water treatment

 

 

free in-home water testing

 

 

Determining the Quality of Your Water

 

There are a number of problems that can affect the quality of the water you drink. Surprisingly, some contaminated water can look clean and clear at a glance. But just because water looks good, doesn't mean that it is.

 

The only way to be certain what's in your water is to have it tested. Water treatment professionals can perform on-site tests, direct your water sample to certified laboratories for more advanced testing and help you decipher the results. If you are supplied with water by a local water utility, you can request the results they've recorded from government mandated tests for a variety of contaminants.

 

While bad odors, unusual colors or metallic tastes usually indicate a drinking water problem, some go undetected. Lead is tasteless, odorless, and colorless and can find its way into your water via soldered pipe connections. Lead-based solder was used in homes built as recently as the late 1980s.

 

Even though cities generally use chlorine to disinfect water to prevent illness and disease, chlorination is not a foolproof disinfection method. Unexpected outbreaks of certain microorganisms can still occur. Cryptosporidium, a waterborne parasite, caused several hundred thousand people to become ill in Milwaukee in April, 1993. And although it's disinfected, city water may encounter contaminants once it leaves the treatment plant and travels through miles of distribution lines before it reaches your home.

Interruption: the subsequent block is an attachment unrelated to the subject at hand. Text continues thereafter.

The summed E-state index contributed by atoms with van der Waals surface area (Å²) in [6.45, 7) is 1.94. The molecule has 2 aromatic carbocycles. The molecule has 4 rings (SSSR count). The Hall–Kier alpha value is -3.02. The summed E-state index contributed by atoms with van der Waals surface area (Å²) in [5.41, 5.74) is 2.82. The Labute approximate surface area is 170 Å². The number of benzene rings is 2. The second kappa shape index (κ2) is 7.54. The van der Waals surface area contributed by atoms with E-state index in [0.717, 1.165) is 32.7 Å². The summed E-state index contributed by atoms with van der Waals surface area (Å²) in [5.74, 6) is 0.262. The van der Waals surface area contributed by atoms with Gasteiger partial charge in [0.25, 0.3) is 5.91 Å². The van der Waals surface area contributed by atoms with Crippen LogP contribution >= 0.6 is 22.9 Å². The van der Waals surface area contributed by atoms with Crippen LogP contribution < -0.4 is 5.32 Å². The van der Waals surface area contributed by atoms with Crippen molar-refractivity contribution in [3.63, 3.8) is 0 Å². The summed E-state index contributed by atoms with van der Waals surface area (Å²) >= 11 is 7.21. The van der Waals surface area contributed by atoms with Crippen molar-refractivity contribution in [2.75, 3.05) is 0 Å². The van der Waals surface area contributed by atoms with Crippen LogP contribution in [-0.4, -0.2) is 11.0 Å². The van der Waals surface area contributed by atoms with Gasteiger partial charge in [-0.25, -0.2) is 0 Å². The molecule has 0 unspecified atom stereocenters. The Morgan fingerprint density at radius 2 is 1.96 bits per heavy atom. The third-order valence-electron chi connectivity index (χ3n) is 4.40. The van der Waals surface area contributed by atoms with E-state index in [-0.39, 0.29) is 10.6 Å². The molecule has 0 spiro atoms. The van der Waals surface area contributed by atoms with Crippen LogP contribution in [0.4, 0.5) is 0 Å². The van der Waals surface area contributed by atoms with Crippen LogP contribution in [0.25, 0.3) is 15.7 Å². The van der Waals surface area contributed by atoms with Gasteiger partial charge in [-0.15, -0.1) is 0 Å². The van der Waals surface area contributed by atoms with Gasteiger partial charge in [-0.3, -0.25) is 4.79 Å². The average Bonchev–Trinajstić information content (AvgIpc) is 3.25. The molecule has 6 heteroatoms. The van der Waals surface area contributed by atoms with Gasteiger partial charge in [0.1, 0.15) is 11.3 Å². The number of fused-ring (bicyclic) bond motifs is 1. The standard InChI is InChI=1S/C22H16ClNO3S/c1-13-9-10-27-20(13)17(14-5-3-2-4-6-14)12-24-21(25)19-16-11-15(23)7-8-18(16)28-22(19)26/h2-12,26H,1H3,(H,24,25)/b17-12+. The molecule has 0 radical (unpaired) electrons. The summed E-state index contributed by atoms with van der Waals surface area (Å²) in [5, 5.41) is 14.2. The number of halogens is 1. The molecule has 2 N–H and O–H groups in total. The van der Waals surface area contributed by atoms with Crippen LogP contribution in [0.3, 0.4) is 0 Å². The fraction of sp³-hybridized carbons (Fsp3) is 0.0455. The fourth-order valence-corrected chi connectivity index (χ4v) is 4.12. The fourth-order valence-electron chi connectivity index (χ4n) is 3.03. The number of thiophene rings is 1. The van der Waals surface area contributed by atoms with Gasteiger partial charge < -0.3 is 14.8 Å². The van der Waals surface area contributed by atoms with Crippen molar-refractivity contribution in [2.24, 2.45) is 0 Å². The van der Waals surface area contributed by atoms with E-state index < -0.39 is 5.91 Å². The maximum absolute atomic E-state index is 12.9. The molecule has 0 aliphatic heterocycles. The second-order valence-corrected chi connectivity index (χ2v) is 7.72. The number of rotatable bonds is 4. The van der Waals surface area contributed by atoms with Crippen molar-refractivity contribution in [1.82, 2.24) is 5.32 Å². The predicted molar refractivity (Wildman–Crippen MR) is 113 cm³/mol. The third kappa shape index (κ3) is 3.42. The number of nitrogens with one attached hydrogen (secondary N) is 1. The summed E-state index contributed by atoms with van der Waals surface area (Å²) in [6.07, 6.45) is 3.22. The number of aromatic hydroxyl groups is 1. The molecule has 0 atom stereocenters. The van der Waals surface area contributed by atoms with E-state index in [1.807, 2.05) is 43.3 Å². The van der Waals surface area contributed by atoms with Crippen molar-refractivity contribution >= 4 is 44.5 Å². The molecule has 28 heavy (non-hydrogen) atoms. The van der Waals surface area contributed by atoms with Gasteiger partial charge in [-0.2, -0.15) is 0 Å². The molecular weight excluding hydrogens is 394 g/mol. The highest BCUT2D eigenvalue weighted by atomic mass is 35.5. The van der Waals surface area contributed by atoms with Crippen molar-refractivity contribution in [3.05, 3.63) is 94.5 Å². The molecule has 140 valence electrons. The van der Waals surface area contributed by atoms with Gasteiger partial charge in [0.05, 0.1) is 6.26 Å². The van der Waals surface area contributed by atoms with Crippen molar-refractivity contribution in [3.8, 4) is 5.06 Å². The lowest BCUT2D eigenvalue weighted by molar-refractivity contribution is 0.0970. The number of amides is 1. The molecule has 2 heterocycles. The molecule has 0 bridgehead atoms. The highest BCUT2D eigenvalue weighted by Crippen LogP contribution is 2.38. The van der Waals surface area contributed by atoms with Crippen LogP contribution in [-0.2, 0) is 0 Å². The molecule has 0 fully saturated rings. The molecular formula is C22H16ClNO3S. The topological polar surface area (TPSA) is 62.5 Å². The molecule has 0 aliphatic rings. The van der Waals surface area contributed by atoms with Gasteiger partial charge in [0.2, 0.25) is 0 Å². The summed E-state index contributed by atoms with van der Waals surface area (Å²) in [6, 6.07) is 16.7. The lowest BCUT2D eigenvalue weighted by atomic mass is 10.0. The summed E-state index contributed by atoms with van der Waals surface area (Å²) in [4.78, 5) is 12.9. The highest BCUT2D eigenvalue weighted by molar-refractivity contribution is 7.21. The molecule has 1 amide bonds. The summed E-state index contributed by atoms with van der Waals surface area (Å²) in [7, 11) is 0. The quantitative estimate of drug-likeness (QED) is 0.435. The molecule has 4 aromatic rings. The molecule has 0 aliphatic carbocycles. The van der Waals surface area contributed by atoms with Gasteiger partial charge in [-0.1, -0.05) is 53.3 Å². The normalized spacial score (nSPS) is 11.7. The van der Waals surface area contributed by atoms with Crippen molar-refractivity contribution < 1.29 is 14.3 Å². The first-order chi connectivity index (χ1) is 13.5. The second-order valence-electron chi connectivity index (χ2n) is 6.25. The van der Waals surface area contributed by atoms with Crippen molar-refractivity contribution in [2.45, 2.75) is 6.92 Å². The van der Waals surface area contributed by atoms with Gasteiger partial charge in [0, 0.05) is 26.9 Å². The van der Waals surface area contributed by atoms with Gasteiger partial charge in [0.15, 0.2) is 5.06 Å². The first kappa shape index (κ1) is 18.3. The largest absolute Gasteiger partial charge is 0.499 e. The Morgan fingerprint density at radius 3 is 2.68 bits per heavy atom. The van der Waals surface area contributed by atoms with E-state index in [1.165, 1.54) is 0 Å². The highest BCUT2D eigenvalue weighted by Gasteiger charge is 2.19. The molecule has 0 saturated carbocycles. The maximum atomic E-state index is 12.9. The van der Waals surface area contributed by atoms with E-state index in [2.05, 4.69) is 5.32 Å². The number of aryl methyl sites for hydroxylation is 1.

What You Can Find in Your Drinking Water

 

The most common drinking water quality complaints, because they are easily identifiable and often leave water aesthetically unappealing, include:

  • Chlorine taste/odor generally caused by chlorine used to disinfect water supplies

  • Musty, earthy, fishy tastes/odors caused by algae, molds and bacteria that live in water and can multiply within a home's plumbing system

  • Cloudiness/turbidity results from suspended particles or sediment

  • "Rotten egg" smell comes from hydrogen sulfide in water

  • Color linked to decaying organic matter (tannins) and metals such as iron

Other problems that cannot be easily identified include:

  • Chlorine byproducts created when chlorine reacts with other substances in water

  • Toxic metals such as mercury and lead

  • Volatile Organic Compounds (VOCs) include commercial chemicals and pesticides

  • Microorganisms include cysts, bacteria and viruses that can live in water

The above contaminants are not necessarily in your water. The only way to be certain is to have your water tested. Corning Appliance will send a technician out to your home to test your water.

 

Please contact your local Corning Appliance office to schedule a date and time.

 

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